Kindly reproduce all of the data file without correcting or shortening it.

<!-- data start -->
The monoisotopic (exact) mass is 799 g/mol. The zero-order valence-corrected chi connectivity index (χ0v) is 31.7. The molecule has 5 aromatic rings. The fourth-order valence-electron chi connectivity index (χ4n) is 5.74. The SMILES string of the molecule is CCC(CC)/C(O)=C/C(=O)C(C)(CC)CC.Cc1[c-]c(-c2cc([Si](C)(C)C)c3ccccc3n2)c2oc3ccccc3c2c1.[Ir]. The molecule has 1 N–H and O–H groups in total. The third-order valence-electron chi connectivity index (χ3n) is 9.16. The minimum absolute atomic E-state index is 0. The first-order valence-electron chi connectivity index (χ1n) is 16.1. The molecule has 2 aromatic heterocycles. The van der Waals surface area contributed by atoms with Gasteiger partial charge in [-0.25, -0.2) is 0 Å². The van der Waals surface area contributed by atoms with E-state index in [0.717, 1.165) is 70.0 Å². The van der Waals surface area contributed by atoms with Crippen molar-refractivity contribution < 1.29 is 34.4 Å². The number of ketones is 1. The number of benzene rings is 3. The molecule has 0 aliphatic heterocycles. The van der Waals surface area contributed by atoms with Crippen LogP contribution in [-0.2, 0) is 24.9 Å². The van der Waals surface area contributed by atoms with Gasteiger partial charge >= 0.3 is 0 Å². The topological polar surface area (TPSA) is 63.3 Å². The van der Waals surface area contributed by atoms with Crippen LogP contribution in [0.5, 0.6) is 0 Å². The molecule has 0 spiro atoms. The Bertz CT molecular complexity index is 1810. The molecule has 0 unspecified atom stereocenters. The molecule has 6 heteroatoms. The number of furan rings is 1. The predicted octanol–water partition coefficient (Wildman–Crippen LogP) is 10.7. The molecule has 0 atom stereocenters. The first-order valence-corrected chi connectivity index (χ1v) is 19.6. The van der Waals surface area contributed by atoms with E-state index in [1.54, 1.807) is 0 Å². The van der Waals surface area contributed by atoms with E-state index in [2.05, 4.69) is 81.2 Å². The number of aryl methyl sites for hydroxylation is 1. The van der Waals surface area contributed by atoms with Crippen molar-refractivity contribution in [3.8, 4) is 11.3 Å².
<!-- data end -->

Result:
The monoisotopic (exact) mass is 799 g/mol. The zero-order valence-corrected chi connectivity index (χ0v) is 31.7. The molecule has 5 aromatic rings. The fourth-order valence-electron chi connectivity index (χ4n) is 5.74. The SMILES string of the molecule is CCC(CC)/C(O)=C/C(=O)C(C)(CC)CC.Cc1[c-]c(-c2cc([Si](C)(C)C)c3ccccc3n2)c2oc3ccccc3c2c1.[Ir]. The molecule has 1 N–H and O–H groups in total. The third-order valence-electron chi connectivity index (χ3n) is 9.16. The minimum absolute atomic E-state index is 0. The first-order valence-electron chi connectivity index (χ1n) is 16.1. The molecule has 2 aromatic heterocycles. The van der Waals surface area contributed by atoms with Gasteiger partial charge in [-0.25, -0.2) is 0 Å². The van der Waals surface area contributed by atoms with E-state index in [0.717, 1.165) is 70.0 Å². The van der Waals surface area contributed by atoms with Crippen molar-refractivity contribution < 1.29 is 34.4 Å². The number of ketones is 1. The number of benzene rings is 3. The molecule has 0 aliphatic heterocycles. The van der Waals surface area contributed by atoms with Crippen LogP contribution in [-0.2, 0) is 24.9 Å². The van der Waals surface area contributed by atoms with Gasteiger partial charge >= 0.3 is 0 Å². The topological polar surface area (TPSA) is 63.3 Å². The van der Waals surface area contributed by atoms with Crippen LogP contribution in [0.5, 0.6) is 0 Å². The molecule has 0 spiro atoms. The Bertz CT molecular complexity index is 1810. The molecule has 0 unspecified atom stereocenters. The molecule has 6 heteroatoms. The number of furan rings is 1. The predicted octanol–water partition coefficient (Wildman–Crippen LogP) is 10.7. The molecule has 0 atom stereocenters. The first-order valence-corrected chi connectivity index (χ1v) is 19.6. The van der Waals surface area contributed by atoms with E-state index in [1.54, 1.807) is 0 Å². The van der Waals surface area contributed by atoms with E-state index in [2.05, 4.69) is 81.2 Å². The number of aryl methyl sites for hydroxylation is 1. The van der Waals surface area contributed by atoms with Crippen molar-refractivity contribution in [3.8, 4) is 11.3 Å².